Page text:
Chas­ing Roche's ag­ing block­buster fran­chise, Am­gen/Al­ler­gan roll out Avastin, Her­ceptin knock­offs at dis­count

Let the long bat­tle for biosim­i­lars in the can­cer space be­gin.

Am­gen has launched its Avastin and Her­ceptin copy­cats — li­censed from the pre­de­ces­sors of Al­ler­gan — al­most two years af­ter the FDA had stamped its ap­proval on Mvasi (be­va­cizum­ab-awwb) and three months af­ter the Kan­jin­ti OK (trastuzum­ab-anns). While the biotech had been field­ing biosim­i­lars in Eu­rope, this marks their first for­ay in the US — and the first on­col­o­gy biosim­i­lars in the coun­try.

The part­ners are set­ting the WAC, or whole­sale ac­qui­si­tion cost, of both drugs 15% low­er than their ref­er­ence prod­ucts: $677.40 / 100 mg and $2,709.60 / 400 mg for Mvasi and $3,697.26 / 420 mg for Kan­jin­ti. The WAC, of course, rarely ends up be­ing the fi­nal price; re­bates, dis­counts and as­sis­tance pro­grams of­ten cut a big slice off be­fore mon­ey ex­changes hands. Am­gen and Al­ler­gan at­tempt­ed to take that in­to ac­count by look­ing at the av­er­age sell­ing price (ASP); on that front Mvasi is still 12% cheap­er than Avastin and Kan­jin­ti 13% be­low Her­ceptin.

“We note that the launch of these prod­ucts is slight­ly ahead of our 2020 as­sump­tion for both prod­ucts,” Cred­it Su­isse an­a­lyst Evan Seiger­man wrote in a note. “Still de­spite some un­knowns about the com­mer­cial­iza­tion of these as­sets, we are en­cour­aged with this progress and see >$500M across these two prod­ucts alone in the US.”

Bil­lions more are on the line. An­oth­er biosim­i­lar for Rit­ux­an, the fi­nal of Roche’s block­buster can­cer trio, is com­ing; Cred­it Su­isse fore­cast more than $3 bil­lion in to­tal sales at peak, much of which will go to Am­gen while Al­ler­gan — soon to be swal­lowed by Ab­b­Vie — col­lects roy­al­ties and mile­stones.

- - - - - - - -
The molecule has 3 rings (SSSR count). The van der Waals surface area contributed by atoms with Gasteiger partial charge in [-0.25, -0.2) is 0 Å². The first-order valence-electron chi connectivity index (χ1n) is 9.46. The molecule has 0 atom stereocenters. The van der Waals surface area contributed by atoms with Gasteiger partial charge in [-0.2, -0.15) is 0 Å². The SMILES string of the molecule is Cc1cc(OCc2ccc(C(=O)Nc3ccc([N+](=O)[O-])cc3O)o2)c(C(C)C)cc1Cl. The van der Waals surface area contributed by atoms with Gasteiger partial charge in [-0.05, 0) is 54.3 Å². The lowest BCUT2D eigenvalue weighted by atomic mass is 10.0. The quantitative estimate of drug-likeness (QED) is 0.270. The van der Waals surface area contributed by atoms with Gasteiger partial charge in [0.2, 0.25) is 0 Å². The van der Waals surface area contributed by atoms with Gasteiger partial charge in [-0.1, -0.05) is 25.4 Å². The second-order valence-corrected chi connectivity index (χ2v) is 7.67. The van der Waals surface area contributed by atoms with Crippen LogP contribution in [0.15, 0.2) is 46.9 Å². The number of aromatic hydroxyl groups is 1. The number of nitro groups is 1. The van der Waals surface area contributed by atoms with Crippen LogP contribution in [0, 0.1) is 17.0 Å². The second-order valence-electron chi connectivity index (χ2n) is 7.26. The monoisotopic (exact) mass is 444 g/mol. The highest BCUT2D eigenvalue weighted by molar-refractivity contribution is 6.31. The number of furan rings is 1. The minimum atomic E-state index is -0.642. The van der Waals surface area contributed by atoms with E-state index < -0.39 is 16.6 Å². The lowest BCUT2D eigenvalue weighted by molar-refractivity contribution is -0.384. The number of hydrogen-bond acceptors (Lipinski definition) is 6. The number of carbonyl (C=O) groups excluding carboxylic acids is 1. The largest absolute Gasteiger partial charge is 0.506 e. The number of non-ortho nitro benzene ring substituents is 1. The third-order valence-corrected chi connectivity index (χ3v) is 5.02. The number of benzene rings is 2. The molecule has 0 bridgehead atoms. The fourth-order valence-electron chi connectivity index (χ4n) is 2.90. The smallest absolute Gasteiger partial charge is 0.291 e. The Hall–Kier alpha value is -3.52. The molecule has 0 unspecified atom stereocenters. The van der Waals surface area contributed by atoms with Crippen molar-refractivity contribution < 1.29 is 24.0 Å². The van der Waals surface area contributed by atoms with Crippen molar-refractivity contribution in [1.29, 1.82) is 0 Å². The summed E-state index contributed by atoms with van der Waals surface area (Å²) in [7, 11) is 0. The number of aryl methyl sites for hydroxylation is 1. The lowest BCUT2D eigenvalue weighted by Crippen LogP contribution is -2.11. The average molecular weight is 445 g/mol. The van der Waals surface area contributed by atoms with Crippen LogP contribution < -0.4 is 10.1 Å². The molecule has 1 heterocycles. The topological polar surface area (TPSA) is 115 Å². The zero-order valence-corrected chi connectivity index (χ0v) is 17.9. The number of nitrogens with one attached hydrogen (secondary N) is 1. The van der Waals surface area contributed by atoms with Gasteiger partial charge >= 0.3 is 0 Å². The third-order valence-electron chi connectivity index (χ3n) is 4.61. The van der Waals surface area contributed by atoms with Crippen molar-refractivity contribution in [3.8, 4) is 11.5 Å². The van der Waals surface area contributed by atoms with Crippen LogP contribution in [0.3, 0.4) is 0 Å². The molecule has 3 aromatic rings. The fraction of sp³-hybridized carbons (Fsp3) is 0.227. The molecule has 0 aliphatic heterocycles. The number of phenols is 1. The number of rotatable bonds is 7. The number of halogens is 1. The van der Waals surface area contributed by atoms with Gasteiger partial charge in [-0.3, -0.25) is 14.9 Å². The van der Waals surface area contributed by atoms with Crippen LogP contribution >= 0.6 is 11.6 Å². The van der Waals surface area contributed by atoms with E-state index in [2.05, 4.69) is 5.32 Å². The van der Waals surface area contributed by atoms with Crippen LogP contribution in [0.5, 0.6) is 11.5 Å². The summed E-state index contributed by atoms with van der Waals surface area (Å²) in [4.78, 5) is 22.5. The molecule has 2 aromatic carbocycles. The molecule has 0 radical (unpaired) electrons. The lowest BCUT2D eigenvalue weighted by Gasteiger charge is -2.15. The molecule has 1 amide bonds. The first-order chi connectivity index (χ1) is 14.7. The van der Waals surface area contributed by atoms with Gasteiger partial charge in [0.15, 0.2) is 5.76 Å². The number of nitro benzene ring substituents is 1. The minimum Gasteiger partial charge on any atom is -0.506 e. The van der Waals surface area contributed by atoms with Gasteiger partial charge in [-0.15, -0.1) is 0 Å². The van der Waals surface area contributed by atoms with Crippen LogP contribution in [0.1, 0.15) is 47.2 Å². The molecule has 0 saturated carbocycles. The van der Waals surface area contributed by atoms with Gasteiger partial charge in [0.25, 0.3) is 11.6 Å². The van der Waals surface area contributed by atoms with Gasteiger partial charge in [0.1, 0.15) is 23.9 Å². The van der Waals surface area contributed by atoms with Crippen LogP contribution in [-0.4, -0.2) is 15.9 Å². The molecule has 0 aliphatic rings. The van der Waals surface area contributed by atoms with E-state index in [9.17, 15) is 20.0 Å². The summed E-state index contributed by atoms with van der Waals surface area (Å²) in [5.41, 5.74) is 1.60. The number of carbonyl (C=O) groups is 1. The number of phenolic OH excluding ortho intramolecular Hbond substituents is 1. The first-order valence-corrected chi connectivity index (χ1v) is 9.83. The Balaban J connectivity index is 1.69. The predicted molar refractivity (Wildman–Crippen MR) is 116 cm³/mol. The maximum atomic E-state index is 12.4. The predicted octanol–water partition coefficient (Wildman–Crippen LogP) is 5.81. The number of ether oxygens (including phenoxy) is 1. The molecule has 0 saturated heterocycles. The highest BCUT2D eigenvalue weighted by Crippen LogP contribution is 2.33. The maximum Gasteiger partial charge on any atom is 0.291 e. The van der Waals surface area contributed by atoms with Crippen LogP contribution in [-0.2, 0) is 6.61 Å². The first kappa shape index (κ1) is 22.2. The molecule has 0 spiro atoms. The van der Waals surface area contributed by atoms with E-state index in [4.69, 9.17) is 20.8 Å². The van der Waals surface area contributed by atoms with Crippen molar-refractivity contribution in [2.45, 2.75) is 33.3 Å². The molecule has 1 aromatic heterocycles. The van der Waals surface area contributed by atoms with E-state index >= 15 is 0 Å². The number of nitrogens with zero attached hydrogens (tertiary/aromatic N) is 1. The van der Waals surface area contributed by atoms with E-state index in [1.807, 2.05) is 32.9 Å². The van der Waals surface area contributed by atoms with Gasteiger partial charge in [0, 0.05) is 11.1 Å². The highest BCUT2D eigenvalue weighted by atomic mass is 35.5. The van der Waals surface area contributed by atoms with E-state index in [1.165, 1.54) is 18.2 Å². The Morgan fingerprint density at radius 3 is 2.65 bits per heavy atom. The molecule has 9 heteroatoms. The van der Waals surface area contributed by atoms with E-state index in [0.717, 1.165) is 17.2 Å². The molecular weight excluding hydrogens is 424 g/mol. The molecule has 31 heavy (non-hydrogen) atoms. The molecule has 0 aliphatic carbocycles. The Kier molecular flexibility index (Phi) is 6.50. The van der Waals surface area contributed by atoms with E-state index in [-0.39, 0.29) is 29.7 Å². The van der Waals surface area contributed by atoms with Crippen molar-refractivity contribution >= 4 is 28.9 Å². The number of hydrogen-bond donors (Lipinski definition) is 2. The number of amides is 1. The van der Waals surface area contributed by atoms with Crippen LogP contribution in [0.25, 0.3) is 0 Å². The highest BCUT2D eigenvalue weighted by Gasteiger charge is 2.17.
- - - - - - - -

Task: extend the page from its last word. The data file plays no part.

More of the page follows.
If they can con­vince physi­cians and pay­ers to switch, that is. No­tably, while Kan­jin­ti is ap­proved to treat every dis­ease on Her­ceptin’s la­bel, Mvasi is on­ly ap­proved for five of Avastin’s sev­en in­di­ca­tions.

Aside from the dis­counts, Seiger­man notes that the com­pa­nies will like­ly adopt oth­er strate­gies to com­pete with the brand-name prod­ucts:

We note that Am­gen ap­pears to be of­fer­ing pa­tient as­sis­tance pro­grams for these as­sets, es­sen­tial­ly sell­ing them more like a brand­ed prod­uct vs. a tra­di­tion­al gener­ic. We think that con­tract­ing/ ac­cess in ad­di­tion to pol­i­cy around J-codes (will dif­fer­ent biosim­i­lars to a spe­cif­ic prod­uct have one J-code or mul­ti­ple) and in­ter­change­abil­i­ty will al­so im­pact up­take curves.

It won’t be fast, com­ment­ed Scott Got­tlieb, who cheered on Mvasi’s ap­proval dur­ing his tenure at the FDA.

So­cial im­age cred­it: Am­gen

Tar­get­ing a Po­ten­tial Vul­ner­a­bil­i­ty of Cer­tain Can­cers with DNA Dam­age Re­sponse

Every individual’s DNA is unique, and because of this, every patient responds differently to disease and treatment. It is astonishing how four tiny building blocks of our DNA – A, T, C, G – dictate our health, disease, and how we age.

The tricky thing about DNA is that it is constantly exposed to damage by sources such as ultraviolet light, certain chemicals, toxins, and even natural biochemical processes inside our cells.¹ If ignored, DNA damage will accumulate in replicating cells, giving rise to mutations that can lead to premature aging, cancer, and other diseases.

Roivant par­lays a $450M chunk of eq­ui­ty in biotech buy­out, grab­bing a com­pu­ta­tion­al group to dri­ve dis­cov­ery work

New Roivant CEO Matt Gline has crafted an all-equity upfront deal to buy out a Boston-based biotech that has been toiling for several years now at building a supercomputing-based computational platform to design new drugs. And he’s adding it to the Erector set of science operations that are being built up to support their network of biotech subsidiaries with an eye to growing the pipeline in a play to create a new kind of pharma company.

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The fu­ture of mR­NA, J&J's vac­cine ad­comm, Mer­ck­'s $1.85B au­toim­mune bet and more

Welcome to the third installment of Endpoints Weekly, your review of the week’s top biopharma headlines. Want this in your inbox every Saturday morning? Current Endpoints readers can visit their reader profile to add Endpoints Weekly. New to Endpoints? Sign up here.

If this report was helpful in recapping it all for you, please do share it with your colleagues.

Get ready for FDA’s third Covid-19 vaccine